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Flights are worth another look: Customs officials should revisit decision to nix Fairbanks-Dawson route

Fairbanks Daily News-Miner editorial

One of the knocks that Fairbanks residents have on the big tour companies is that their visitors don’t get to spend much time in our city. Tours are generally heavily scripted and brisk.

We love our tourists and we love our town. And we want these valuable guests to stay awhile — and to help our economy a bit more while they’re here.

That’s why it’s disappointing to hear that officials at U.S. Customs and Border Protection rejected a proposal by Holland America to fly customers on Air North aircraft between Fairbanks and Dawson City, Yukon. The nine weekly flights, which would start next year, would reduce the amount of time on buses for about 19,000 visitors annually, giving those people more opportunity to experience Fairbanks or Dawson.

The Customs decision should be reconsidered.

Customs officials said the reason is simple: They don’t have sufficient staff to send people to Fairbanks from Anchorage to process tourists coming in from Canada. The port director in Anchorage, in a letter to Air North, said moving Customs employees to Fairbanks to handle the added flights would be an “inefficient use of our existing resources.”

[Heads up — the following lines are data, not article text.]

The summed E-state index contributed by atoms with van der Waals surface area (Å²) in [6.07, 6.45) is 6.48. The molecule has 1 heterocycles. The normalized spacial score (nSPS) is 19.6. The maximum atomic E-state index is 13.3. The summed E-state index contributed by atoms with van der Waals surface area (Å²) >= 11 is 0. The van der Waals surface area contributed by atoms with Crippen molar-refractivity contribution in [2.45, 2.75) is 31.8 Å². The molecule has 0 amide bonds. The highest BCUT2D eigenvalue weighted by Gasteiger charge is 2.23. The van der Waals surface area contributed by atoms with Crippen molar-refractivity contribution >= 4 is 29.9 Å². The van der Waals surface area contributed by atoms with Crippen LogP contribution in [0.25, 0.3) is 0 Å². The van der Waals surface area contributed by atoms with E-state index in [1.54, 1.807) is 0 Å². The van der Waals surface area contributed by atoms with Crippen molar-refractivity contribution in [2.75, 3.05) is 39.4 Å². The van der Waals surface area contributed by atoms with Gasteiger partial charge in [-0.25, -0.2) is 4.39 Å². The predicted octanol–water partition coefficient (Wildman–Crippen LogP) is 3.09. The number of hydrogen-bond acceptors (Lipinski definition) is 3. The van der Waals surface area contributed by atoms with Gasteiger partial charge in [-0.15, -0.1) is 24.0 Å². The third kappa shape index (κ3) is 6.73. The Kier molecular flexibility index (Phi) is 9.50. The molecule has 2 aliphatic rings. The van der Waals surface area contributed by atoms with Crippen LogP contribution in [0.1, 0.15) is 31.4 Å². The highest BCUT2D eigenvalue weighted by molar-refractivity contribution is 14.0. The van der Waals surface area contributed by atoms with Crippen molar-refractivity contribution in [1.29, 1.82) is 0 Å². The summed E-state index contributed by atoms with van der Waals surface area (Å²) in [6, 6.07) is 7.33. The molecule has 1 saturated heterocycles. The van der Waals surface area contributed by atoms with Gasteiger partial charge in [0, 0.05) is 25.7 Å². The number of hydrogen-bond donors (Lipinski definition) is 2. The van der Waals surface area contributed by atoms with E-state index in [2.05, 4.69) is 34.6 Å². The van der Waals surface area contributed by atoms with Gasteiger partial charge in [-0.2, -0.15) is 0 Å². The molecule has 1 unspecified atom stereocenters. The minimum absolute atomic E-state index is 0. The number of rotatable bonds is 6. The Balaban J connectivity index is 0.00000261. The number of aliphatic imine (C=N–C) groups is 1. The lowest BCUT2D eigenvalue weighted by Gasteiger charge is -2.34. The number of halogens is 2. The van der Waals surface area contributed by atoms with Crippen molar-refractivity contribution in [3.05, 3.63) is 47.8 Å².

This is possibly another example of our nation’s failure to deal with the exploding cost of entitlement programs such as Social Security and Medicare. These programs, as important as they are and as ingrained as they are, can’t go away but can be modified, albeit with some pain. The size of these programs limits what the federal government can do in other areas in which it can, given the resources, serve us well — one of those areas being economic development.

Government, whether federal, state or local, regularly serves as a catalyst for economic growth. It does it all the time by adjusting tax laws and land-use rules, for example.

So it’s entirely appropriate for government, within reason, to station additional Customs employees in Fairbanks to make this proposal by Holland America a reality.

The decision needs a review, perhaps with the involvement of the state’s members of Congress. Sen. Lisa Murkowski already has expressed her concern to the acting Customs commissioner. Sen. Mark Begich added his objection on Friday. So, too, did the Greater Fairbanks Chamber of Commerce.

Let’s hope this isn’t the end of the story. We want to see our summer guests a bit longer.

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